The epiphany came to Terryl Graham while she was driving down College Street one day in 2019. At an age where many consider retirement, she had recently found herself unemployed. “I was thinking about what I wanted to do that would make me happy,” she recalls, “and what came to mind was working at the Lacey Chamber. The chamber makes a difference in people’s lives.”
As far as she knew the chamber had no job openings, but she called her close friends Madelin White and Martin McElliott, both chamber board members, anyway. It turned out several transitions were in process. Blaine Land, who was executive director at the time, recommended Graham for the position of finance director and shortly thereafter, Graham was hired.
She initially joined the Lacey South Sound Chamber in 2012 through the nonprofit All Kids Win, formerly known as Homeless Backpacks. “Our partnership with the Chamber was wonderful,” she says. “Whenever we had a fundraiser, they would give us address labels to send to members and they made sure we were part of community events.”
The new role allowed her to do what she loves: crunch numbers. “I’m a total numbers nerd who loves working with data and financial statements,” Graham laughs. “Analyzing how you got where you are financially and how to get where you want to go, that’s kind of my Nirvana.”
In the three years that she’s held the role, many changes have occurred, the biggest resulting from the COVID-19 pandemic. During lockdown, Land took a job out of state, the office manager began working remotely and Graham became the chamber’s sole on-site employee, working just one day per week. “It was a struggle to do everything that needed to be done in that eight hours, but we made it work,” she says. “The board was wonderfully supportive.” By August, Blake Knoblauch had signed on as the new executive director.
The most challenging aspect of that time was watching businesses struggle, Graham says. “We had many members who couldn’t pay their dues and couldn’t keep their doors open. We arranged it so they could stop paying dues until they were able to re-open.” She made a point of spreading the word on social media about any virtual events or specials that member businesses were hosting.
Such support is common among Chamber members. “We’re like a big, supportive family,” Graham explains. “I love the opportunity we always have to give shout-outs to other businesses and it’s great to see how many people line up to do that. The caring and support within this Chamber is wonderful.”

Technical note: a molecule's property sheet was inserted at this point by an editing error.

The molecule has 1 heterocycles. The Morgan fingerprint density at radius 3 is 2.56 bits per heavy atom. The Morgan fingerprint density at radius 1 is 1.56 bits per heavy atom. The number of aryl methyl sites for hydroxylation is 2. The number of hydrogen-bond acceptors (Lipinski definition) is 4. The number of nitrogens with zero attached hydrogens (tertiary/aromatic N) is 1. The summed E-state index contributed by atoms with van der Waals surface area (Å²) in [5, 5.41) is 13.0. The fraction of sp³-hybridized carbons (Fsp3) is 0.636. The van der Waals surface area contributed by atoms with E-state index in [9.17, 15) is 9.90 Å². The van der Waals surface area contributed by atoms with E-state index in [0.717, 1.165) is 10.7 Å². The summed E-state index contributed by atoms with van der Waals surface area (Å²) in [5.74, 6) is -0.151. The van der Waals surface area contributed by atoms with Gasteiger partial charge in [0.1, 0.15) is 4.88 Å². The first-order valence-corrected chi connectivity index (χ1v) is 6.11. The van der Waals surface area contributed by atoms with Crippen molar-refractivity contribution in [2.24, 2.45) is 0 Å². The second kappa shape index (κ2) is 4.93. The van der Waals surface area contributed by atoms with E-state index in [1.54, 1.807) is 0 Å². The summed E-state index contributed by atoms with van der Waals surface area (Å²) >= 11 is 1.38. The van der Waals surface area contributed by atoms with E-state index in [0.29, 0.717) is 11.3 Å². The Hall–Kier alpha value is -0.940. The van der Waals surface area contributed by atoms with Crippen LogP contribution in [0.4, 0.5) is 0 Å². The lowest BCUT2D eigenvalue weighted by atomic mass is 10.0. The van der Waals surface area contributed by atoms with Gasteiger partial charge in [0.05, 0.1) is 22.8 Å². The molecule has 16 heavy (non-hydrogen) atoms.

Several moments stand out for her. One was when her sister Kelly Wilson was honored with a Chamber Angel Award for her tireless work with Homeless Backpacks/All Kids Win. “It was so emotional,” says Graham. “We had never done an award like that and I didn’t know it was coming. It was very special.” Graham and Wilson are two of the founding members of the nonprofit that has been providing food for the weekend to food insecure students in Thurston County since 2004. The all-volunteer organization delivers food bags to local middle and high schools in Lacey, Tumwater, and Olympia and K-12 schools in Yelm, Rainier, Tenino and Rochester.
The Kidwiler Scholarship Foundation awards are another highlight. At monthly Chamber meetings, members have an opportunity to contribute raffle and auction items for a scholarship fund created in honor of Ray Kidwiler, one of the Chamber’s founding members and its president from 1963 to 1964. Those funds are used to assist high school seniors in North Thurston Public Schools. “I love watching board treasurer Stuart Ridgeway give away our chamber-funded scholarships to these deserving seniors,” says Graham.
She also enjoys grand openings and ribbon-cutting ceremonies for new businesses and participating in Lacey Loves to Read!, an annual Chamber sponsored event that’s part of a larger North Thurston Public Schools initiative designed to generate the discussion and celebration of a notable author.
When she’s not creating financial reports or finding ways to support chamber members, Graham is an avid Seahawks fan. “I have a woman cave,” she reveals. “I am a sports girl. When I’m not here, I’m all about my Seahawks, Mariners, Sounders and soon the Kraken, my gardening and my craft room. That’s the other part of my life. She is also a mother of two, grandmother of six and great-grandmother of four. “They are my life and I am so blessed,” she adds.
Three years after she had her “aha” moment on College Street, Graham says her dream has come full circle. “Working here has been everything I hoped it would be. It’s a wonderful community dedicated to making a difference for everyone. I’m so looking forward to what this year is bringing.”
Learn more by visiting the Lacey South Sound Chamber of Commerce website.